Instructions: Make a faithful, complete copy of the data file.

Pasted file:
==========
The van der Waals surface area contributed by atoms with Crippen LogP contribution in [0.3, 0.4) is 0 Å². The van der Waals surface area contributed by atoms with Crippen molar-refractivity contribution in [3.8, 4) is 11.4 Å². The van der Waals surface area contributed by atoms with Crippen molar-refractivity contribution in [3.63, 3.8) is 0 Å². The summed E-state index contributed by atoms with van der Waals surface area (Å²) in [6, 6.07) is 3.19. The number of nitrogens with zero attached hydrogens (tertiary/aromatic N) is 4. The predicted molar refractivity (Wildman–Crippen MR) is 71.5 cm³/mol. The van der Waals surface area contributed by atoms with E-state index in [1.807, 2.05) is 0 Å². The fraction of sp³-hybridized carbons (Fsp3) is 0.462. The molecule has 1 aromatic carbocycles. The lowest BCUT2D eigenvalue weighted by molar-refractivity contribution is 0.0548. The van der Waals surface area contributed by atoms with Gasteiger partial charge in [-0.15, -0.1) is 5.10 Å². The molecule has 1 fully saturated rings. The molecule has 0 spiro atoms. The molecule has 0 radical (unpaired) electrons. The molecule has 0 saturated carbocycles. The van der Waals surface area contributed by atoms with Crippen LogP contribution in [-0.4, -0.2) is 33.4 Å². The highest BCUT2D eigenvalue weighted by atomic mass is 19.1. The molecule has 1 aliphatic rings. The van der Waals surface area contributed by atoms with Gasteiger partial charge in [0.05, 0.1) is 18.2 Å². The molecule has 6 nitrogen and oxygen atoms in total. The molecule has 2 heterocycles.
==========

The van der Waals surface area contributed by atoms with Crippen LogP contribution in [0.3, 0.4) is 0 Å². The van der Waals surface area contributed by atoms with Crippen molar-refractivity contribution in [3.8, 4) is 11.4 Å². The van der Waals surface area contributed by atoms with Crippen molar-refractivity contribution in [3.63, 3.8) is 0 Å². The summed E-state index contributed by atoms with van der Waals surface area (Å²) in [6, 6.07) is 3.19. The number of nitrogens with zero attached hydrogens (tertiary/aromatic N) is 4. The predicted molar refractivity (Wildman–Crippen MR) is 71.5 cm³/mol. The van der Waals surface area contributed by atoms with E-state index in [1.807, 2.05) is 0 Å². The fraction of sp³-hybridized carbons (Fsp3) is 0.462. The molecule has 1 aromatic carbocycles. The lowest BCUT2D eigenvalue weighted by molar-refractivity contribution is 0.0548. The van der Waals surface area contributed by atoms with Gasteiger partial charge in [-0.15, -0.1) is 5.10 Å². The molecule has 1 fully saturated rings. The molecule has 0 spiro atoms. The molecule has 0 radical (unpaired) electrons. The molecule has 0 saturated carbocycles. The van der Waals surface area contributed by atoms with Crippen LogP contribution in [-0.4, -0.2) is 33.4 Å². The highest BCUT2D eigenvalue weighted by atomic mass is 19.1. The molecule has 1 aliphatic rings. The van der Waals surface area contributed by atoms with Gasteiger partial charge in [0.05, 0.1) is 18.2 Å². The molecule has 6 nitrogen and oxygen atoms in total. The molecule has 2 heterocycles.